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How can ESG be authentically and effectively implemented?

Given the significant increase in attention on environmental, social and governance (ESG) by corporate Australia in recent times, it is necessary to ensure that such implemented initiatives are fit for purpose and meaningful, argues one BigLaw partner. 

user iconJess Feyder 01 September 2022 Big Law
How can ESG be authentically and effectively implemented?
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In a recent episode of The Lawyers Weekly Show, Madison Marcus partner and division leader of sustainability and ESG and banking and finance Eric Boone (pictured) discussed his experience of working with clients to implement ESG. He deeply considers what is necessary for meaningful ESG to be taken up by businesses — in ways that do not put them at risk.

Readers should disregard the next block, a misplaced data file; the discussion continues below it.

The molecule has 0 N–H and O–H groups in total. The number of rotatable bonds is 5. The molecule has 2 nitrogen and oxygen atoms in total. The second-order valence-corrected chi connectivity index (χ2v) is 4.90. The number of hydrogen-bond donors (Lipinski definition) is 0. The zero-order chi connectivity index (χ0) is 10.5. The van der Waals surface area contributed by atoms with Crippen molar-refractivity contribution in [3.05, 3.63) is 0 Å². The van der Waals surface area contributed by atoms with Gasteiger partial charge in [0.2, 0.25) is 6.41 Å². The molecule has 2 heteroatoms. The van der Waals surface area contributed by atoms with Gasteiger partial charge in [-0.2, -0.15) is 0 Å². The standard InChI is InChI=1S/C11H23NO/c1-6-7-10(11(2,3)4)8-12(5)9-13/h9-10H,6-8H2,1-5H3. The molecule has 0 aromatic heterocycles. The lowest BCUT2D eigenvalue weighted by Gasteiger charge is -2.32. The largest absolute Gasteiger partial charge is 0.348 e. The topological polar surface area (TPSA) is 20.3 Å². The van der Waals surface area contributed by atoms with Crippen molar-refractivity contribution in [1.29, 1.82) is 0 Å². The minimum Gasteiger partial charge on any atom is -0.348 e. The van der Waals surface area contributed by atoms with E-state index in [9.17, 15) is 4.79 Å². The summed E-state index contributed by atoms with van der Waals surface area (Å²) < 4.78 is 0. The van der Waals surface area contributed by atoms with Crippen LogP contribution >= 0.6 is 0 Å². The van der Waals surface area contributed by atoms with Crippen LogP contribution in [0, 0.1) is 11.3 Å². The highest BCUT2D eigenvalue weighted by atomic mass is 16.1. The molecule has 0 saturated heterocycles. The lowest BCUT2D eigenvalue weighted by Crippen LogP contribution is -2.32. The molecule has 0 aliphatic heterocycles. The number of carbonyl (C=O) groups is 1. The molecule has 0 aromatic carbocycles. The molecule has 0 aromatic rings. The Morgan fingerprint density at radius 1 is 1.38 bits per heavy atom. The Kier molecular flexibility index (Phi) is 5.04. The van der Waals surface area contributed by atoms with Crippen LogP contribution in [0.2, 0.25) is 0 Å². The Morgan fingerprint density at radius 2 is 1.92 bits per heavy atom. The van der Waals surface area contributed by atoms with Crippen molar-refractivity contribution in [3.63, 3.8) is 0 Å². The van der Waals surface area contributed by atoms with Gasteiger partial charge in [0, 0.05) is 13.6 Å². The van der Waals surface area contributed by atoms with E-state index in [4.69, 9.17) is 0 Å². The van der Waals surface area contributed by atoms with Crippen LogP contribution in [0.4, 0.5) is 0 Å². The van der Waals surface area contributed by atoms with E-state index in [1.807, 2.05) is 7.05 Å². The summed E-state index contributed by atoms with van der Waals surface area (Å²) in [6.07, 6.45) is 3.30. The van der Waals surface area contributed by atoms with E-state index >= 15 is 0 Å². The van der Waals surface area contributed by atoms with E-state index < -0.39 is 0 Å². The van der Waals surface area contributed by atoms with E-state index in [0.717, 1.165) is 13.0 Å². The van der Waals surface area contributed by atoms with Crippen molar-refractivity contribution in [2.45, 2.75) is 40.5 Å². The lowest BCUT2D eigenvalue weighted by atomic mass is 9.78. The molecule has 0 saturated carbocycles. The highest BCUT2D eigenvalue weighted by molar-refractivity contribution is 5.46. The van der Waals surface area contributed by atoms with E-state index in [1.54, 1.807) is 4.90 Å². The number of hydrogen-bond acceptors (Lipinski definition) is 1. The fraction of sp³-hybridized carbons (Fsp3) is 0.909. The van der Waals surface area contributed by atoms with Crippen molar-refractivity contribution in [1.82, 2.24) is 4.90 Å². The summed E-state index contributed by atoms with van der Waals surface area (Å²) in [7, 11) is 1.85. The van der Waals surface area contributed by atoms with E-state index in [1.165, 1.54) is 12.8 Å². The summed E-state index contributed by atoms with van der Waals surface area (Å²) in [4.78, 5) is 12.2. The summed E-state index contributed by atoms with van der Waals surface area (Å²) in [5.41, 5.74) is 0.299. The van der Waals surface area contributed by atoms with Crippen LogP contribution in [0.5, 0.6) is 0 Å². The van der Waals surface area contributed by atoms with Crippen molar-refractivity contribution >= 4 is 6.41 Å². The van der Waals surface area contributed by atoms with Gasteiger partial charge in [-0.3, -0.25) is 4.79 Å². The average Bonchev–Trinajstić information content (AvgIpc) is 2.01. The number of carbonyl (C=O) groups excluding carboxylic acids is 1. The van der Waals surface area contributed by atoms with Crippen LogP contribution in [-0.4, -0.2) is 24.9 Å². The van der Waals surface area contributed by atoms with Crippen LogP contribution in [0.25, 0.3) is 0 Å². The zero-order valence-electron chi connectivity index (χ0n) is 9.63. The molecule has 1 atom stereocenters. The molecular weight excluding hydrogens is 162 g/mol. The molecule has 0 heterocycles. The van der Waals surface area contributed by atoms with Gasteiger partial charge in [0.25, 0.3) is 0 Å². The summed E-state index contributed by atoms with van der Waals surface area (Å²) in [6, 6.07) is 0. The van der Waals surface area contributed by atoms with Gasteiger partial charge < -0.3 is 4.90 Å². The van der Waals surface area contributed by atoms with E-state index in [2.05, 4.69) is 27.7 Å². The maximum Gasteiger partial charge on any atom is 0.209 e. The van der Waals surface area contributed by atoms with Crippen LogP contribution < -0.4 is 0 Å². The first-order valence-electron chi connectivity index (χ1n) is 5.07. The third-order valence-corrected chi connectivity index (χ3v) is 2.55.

There has been a significant shift in corporate focus on ESG in recent years, Mr Boone explained, as awareness has grown about the need for particular societal and environmental changes. 

The authentic and effective implementation of ESG is essential, he said, both to assure societal change and to protect businesses from implications brought by environmental, social and regulatory bodies. 

 
 

Mr Boone has advised medium to large businesses in their implementation of ESG — working with their policies, procedures, reports, and obligations, as well as with their procurement teams. He has also worked with them on corporate governance and on their board composition.